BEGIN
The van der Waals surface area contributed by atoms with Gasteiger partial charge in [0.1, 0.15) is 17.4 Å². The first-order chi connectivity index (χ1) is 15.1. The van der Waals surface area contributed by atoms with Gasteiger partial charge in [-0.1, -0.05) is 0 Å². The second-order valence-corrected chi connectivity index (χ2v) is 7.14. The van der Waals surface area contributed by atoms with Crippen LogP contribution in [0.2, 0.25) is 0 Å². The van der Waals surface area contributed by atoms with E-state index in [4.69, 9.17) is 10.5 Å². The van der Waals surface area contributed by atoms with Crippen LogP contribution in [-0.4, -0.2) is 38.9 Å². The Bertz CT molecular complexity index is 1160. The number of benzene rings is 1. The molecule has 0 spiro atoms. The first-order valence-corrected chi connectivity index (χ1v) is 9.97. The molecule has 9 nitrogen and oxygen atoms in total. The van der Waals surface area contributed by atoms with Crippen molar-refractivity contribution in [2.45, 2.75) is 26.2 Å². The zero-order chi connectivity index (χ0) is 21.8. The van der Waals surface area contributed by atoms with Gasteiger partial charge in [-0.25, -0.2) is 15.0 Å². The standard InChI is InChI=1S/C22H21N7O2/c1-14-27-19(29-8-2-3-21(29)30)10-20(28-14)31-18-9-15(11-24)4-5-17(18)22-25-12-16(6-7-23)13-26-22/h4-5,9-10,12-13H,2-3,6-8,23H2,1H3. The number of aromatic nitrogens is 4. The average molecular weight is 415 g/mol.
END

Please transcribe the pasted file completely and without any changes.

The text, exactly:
The van der Waals surface area contributed by atoms with Gasteiger partial charge in [0.1, 0.15) is 17.4 Å². The first-order chi connectivity index (χ1) is 15.1. The van der Waals surface area contributed by atoms with Gasteiger partial charge in [-0.1, -0.05) is 0 Å². The second-order valence-corrected chi connectivity index (χ2v) is 7.14. The van der Waals surface area contributed by atoms with Crippen LogP contribution in [0.2, 0.25) is 0 Å². The van der Waals surface area contributed by atoms with E-state index in [4.69, 9.17) is 10.5 Å². The van der Waals surface area contributed by atoms with Crippen LogP contribution in [-0.4, -0.2) is 38.9 Å². The Bertz CT molecular complexity index is 1160. The number of benzene rings is 1. The molecule has 0 spiro atoms. The first-order valence-corrected chi connectivity index (χ1v) is 9.97. The molecule has 9 nitrogen and oxygen atoms in total. The van der Waals surface area contributed by atoms with Crippen molar-refractivity contribution in [2.45, 2.75) is 26.2 Å². The zero-order chi connectivity index (χ0) is 21.8. The van der Waals surface area contributed by atoms with Gasteiger partial charge in [-0.25, -0.2) is 15.0 Å². The standard InChI is InChI=1S/C22H21N7O2/c1-14-27-19(29-8-2-3-21(29)30)10-20(28-14)31-18-9-15(11-24)4-5-17(18)22-25-12-16(6-7-23)13-26-22/h4-5,9-10,12-13H,2-3,6-8,23H2,1H3. The number of aromatic nitrogens is 4. The average molecular weight is 415 g/mol.